As the first world war broke out, Britain's army was well trained but small. Its 100,000 soldiers were nowhere near enough to take on the might of the forces it opposed.
Lord Kitchener, the Minister for War, came up with a solution. He didn't want to enforce conscription, so he mounted a massive publicity campaign, encouraging groups of friends and colleagues to sign up and fight together.
They'd be more willing to lay their lives on the line, he deduced, if they were serving alongside people they knew.
It was a spectacular success. Recruiting offices were swamped with volunteers, eager to join the new "pals battalions".
Their training was limited and basic, certainly by modern standards, but what these friends lacked in expertise, they more than made up for in esprit de corps.
In many British cities, crowds waved these bands of brothers off to battle. But in Edinburgh, there was huge admiration for one particular group.
Sir George McCrae, a local businessman and former MP, had persuaded players from Heart of Midlothian football club to join the 16th Battalion, the Royal Scots. They were young, athletic and eager, just what he needed. But, more importantly, they were local celebrities. He was sure their example would encourage others to follow.
His plan worked. He took the players to a rally at a concert hall in Edinburgh's city centre. Inspired by their example, hundreds of young men marched straight from the venue to a recruiting office nearby and signed up.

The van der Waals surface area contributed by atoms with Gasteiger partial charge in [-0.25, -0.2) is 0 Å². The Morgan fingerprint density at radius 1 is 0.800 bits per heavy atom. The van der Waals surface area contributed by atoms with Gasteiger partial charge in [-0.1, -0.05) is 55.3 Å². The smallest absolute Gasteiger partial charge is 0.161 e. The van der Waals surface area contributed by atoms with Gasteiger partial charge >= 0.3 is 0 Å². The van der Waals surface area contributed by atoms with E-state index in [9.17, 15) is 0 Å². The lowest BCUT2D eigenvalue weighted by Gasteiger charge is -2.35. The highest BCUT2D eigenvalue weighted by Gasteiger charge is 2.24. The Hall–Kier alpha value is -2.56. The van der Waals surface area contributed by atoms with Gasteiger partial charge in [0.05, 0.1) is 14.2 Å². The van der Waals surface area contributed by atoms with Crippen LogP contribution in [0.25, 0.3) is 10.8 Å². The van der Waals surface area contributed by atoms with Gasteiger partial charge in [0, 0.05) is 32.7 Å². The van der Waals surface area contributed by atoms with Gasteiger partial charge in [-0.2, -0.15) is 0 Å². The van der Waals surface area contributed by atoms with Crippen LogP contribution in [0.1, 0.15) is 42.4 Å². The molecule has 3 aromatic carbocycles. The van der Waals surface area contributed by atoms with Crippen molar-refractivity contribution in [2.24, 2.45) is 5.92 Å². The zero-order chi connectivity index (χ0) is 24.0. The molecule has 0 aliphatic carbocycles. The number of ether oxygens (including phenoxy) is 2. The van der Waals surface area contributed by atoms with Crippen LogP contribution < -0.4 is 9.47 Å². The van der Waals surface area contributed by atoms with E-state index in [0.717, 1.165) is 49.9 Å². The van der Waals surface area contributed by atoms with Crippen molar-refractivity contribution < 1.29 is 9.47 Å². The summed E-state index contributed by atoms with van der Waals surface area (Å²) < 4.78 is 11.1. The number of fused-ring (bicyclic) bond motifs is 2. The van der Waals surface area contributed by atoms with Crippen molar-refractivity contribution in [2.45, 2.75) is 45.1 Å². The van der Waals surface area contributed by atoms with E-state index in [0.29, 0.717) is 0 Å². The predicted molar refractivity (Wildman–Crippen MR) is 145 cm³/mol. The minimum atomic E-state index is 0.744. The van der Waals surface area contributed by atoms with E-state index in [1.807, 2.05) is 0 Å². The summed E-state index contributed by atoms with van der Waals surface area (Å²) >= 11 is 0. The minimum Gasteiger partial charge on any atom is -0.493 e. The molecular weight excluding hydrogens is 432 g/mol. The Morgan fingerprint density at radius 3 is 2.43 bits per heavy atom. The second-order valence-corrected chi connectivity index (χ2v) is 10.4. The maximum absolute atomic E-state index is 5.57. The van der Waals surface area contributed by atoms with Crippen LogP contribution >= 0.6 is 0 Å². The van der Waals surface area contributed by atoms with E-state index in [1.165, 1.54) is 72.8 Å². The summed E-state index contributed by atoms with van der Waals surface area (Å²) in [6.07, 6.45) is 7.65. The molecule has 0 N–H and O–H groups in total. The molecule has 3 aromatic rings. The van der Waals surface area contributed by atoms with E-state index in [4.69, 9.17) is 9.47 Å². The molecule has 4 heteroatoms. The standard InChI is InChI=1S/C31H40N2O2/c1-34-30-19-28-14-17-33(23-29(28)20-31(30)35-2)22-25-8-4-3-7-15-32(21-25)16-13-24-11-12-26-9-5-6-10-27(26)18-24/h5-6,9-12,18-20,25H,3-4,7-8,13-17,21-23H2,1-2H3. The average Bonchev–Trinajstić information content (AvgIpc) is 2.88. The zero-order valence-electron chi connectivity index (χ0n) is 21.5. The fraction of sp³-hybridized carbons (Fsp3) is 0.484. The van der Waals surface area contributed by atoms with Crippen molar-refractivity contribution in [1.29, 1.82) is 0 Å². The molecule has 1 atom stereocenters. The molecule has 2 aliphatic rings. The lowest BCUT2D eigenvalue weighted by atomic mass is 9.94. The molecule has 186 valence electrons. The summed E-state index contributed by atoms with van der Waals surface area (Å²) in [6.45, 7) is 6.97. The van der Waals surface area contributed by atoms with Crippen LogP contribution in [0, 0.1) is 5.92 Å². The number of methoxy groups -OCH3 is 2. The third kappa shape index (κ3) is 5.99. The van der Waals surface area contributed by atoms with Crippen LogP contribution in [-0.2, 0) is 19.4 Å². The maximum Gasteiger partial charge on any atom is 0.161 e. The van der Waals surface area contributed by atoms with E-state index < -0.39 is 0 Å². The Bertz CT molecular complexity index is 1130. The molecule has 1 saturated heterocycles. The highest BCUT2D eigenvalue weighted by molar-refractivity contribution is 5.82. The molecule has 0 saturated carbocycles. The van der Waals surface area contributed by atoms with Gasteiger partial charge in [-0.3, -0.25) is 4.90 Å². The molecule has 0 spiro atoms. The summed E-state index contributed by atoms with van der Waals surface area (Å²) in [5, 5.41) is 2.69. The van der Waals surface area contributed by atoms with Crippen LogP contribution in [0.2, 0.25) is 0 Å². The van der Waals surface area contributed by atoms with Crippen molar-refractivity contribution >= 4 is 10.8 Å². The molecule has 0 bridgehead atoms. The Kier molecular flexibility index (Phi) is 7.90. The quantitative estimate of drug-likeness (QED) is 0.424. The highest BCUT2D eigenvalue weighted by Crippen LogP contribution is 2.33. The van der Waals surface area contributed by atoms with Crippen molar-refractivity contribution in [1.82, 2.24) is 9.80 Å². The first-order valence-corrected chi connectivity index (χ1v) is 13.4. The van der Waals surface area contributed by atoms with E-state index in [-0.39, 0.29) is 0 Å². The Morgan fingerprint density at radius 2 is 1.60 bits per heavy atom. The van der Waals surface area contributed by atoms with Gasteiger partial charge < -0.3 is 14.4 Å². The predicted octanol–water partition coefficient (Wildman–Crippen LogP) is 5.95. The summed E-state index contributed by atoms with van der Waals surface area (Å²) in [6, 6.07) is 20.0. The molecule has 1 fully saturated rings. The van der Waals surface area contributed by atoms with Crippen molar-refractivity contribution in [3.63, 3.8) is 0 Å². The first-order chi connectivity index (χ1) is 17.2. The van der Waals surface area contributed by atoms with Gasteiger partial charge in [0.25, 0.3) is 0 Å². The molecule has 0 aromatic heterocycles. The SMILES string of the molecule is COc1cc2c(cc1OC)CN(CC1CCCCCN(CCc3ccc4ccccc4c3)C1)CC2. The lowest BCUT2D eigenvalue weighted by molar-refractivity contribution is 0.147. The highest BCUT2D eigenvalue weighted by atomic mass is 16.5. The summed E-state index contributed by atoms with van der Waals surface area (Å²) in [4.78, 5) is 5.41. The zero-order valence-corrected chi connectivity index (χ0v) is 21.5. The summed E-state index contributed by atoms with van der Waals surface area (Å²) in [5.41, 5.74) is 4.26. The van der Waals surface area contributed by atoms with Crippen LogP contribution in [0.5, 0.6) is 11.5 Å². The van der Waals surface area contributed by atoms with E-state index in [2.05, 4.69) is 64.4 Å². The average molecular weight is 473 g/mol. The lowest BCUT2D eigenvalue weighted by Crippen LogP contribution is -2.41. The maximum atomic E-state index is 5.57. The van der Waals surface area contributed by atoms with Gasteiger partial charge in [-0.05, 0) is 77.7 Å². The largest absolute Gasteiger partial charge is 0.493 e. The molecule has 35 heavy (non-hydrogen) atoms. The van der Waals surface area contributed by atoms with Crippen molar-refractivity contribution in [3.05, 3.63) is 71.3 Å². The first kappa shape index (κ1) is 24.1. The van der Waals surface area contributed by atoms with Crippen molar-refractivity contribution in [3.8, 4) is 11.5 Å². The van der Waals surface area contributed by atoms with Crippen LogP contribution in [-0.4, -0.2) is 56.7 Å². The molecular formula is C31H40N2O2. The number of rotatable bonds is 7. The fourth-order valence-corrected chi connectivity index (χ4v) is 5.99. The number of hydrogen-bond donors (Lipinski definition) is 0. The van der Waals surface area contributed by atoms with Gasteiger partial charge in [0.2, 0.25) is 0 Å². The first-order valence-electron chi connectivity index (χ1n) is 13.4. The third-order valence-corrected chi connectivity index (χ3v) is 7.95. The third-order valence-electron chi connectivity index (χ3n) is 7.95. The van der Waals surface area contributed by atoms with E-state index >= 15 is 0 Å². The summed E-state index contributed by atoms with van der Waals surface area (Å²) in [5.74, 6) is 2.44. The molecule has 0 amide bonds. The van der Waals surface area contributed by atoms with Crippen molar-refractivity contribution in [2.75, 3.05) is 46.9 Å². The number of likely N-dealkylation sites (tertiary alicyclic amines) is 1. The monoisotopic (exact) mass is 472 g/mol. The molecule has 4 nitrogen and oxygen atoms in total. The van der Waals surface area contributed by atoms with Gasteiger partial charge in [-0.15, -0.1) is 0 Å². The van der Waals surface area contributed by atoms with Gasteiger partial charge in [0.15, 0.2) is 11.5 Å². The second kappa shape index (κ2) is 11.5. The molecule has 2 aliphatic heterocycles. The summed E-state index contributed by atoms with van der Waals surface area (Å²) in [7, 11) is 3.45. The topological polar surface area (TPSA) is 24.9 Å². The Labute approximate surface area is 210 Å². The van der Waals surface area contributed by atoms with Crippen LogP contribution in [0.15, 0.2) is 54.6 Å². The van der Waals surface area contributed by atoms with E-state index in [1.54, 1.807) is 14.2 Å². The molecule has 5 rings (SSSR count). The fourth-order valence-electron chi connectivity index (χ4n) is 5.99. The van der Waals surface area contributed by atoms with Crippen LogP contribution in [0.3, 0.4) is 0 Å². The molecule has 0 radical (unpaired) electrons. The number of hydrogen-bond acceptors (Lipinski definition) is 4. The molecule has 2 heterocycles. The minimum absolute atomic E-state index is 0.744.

Within days McCrae had the fighting force he needed. Players and fans from across the city and beyond had volunteered to go to war.
Many among McCrae's battalion were famous before they left, but on the first day of the Somme they earned a new reputation, achieving more amid the carnage of that single day than any other fighting force in the British army.
The war took its toll on Hearts. Sixteen members of the first team went off to battle. They were the best team in Scotland when the conflict broke out, but seven died in action, two more succumbed to the effects of gassing and a tenth was crippled in the fighting and never played again.
A cenotaph to the club's sacrifice was erected in central Edinburgh shortly after the end of the conflict and a memorial cairn has now been erected in Contalmaison, the French village McCrae's battalion helped to liberate.
Their story, which lay dormant for generations as Britain moved on after the war, is now being retold with pride and passion by the club's supporters. They're determined the sacrifice shouldn't be forgotten, and nor should the debt we still owe to those brave players and fans today.